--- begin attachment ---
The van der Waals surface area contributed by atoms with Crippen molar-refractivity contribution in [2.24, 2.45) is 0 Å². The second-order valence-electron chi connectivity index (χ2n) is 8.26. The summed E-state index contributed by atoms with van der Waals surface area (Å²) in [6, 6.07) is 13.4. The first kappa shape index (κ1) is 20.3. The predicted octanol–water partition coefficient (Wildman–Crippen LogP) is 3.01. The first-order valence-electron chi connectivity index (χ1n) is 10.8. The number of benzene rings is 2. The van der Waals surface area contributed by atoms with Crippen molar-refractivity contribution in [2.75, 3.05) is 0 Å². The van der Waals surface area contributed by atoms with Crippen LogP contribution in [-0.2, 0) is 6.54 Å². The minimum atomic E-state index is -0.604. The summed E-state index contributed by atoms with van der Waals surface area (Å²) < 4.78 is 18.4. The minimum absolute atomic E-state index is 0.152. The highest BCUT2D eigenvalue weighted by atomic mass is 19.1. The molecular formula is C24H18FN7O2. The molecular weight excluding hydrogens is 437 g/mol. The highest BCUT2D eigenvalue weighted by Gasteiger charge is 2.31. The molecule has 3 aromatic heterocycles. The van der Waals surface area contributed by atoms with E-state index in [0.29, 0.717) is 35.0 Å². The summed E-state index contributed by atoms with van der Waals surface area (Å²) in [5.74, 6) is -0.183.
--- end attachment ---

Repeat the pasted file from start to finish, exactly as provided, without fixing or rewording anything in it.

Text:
The van der Waals surface area contributed by atoms with Crippen molar-refractivity contribution in [2.24, 2.45) is 0 Å². The second-order valence-electron chi connectivity index (χ2n) is 8.26. The summed E-state index contributed by atoms with van der Waals surface area (Å²) in [6, 6.07) is 13.4. The first kappa shape index (κ1) is 20.3. The predicted octanol–water partition coefficient (Wildman–Crippen LogP) is 3.01. The first-order valence-electron chi connectivity index (χ1n) is 10.8. The number of benzene rings is 2. The van der Waals surface area contributed by atoms with Crippen molar-refractivity contribution in [2.75, 3.05) is 0 Å². The van der Waals surface area contributed by atoms with Crippen LogP contribution in [-0.2, 0) is 6.54 Å². The minimum atomic E-state index is -0.604. The summed E-state index contributed by atoms with van der Waals surface area (Å²) < 4.78 is 18.4. The minimum absolute atomic E-state index is 0.152. The highest BCUT2D eigenvalue weighted by atomic mass is 19.1. The molecular formula is C24H18FN7O2. The molecular weight excluding hydrogens is 437 g/mol. The highest BCUT2D eigenvalue weighted by Gasteiger charge is 2.31. The molecule has 3 aromatic heterocycles. The van der Waals surface area contributed by atoms with E-state index in [0.29, 0.717) is 35.0 Å². The summed E-state index contributed by atoms with van der Waals surface area (Å²) in [5.74, 6) is -0.183.